PopCultHQ: On top of Batman, Mister Miracle, Star Wars: Thrawn, and Daredevil (and others), what’s on tap for the rest of 2018 for Clayton Cowles? Any conventions and signing appearances lined up?
Clayton Cowles: I’m not planning on attending any conventions or signings in the foreseeable future, but you never know when that could change. So far, I’m spending the rest of the year working on those 18-30 books a month.
Comics ft. Clayton Cowles’ Work – Cover Gallery 3
PopCultHQ: If you had the power or ability to make one change in the comic book community or industry, what would it be?
Clayton Cowles: I’d eliminate harassment. No book, character, or property justifies this behavior. Other people are better at talking about it than I am, so go read what they have to say.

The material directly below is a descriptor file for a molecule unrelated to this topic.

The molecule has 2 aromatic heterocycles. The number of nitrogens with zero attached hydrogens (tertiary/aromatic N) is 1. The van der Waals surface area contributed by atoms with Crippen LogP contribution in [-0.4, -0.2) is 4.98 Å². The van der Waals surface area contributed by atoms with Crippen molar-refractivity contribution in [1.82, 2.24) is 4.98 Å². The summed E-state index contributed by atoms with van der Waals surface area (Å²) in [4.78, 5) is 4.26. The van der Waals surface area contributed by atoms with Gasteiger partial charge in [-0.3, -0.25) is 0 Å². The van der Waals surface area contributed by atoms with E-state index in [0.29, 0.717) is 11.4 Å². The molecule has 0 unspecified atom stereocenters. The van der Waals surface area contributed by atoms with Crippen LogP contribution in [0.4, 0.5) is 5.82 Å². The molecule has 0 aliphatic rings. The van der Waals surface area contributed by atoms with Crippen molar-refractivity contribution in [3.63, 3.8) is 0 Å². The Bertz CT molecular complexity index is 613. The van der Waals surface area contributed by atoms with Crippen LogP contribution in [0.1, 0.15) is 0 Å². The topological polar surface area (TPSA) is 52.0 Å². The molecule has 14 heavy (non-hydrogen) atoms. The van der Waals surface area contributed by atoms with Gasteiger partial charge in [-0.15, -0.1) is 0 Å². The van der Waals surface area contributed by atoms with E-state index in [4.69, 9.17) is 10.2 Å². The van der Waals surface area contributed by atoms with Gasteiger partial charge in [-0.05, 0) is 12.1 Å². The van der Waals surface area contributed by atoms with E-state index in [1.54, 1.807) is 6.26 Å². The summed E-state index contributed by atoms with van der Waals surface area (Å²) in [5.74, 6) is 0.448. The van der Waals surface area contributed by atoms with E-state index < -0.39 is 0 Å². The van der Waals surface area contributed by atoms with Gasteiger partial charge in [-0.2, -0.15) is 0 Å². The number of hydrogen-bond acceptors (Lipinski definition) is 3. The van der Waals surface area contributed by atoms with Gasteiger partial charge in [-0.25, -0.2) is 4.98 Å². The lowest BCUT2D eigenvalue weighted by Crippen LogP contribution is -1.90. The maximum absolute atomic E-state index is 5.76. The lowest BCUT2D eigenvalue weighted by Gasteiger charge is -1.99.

PopCultHQ: Which comics are you reading right now? If given the opportunity, is there a creator currently producing comic books that you’d like to work with (in any capacity)?
Clayton Cowles: I’m mostly reading Image books these days. Deadly Class has been my favorite monthly since it first started. Coyotes, Death or Glory, Motherlands, Saga, Southern Bastards, Seven to Eternity. Ms. Marvel is the only super hero book I’m reading right now. As for creators, there are a few friends of mine who I haven’t worked with yet, but I don’t want to put them on the spot. Let’s collaborate! You know who you are!
Comics ft. Clayton Cowles’ Work – Cover Gallery 4
Special thanks to Clayton for making time to speak with PopCultHQ.
Be sure to follow Clayton Cowles online for all the latest
from our Letterer of the Month for May 2018!
Letterer – Clayton Cowles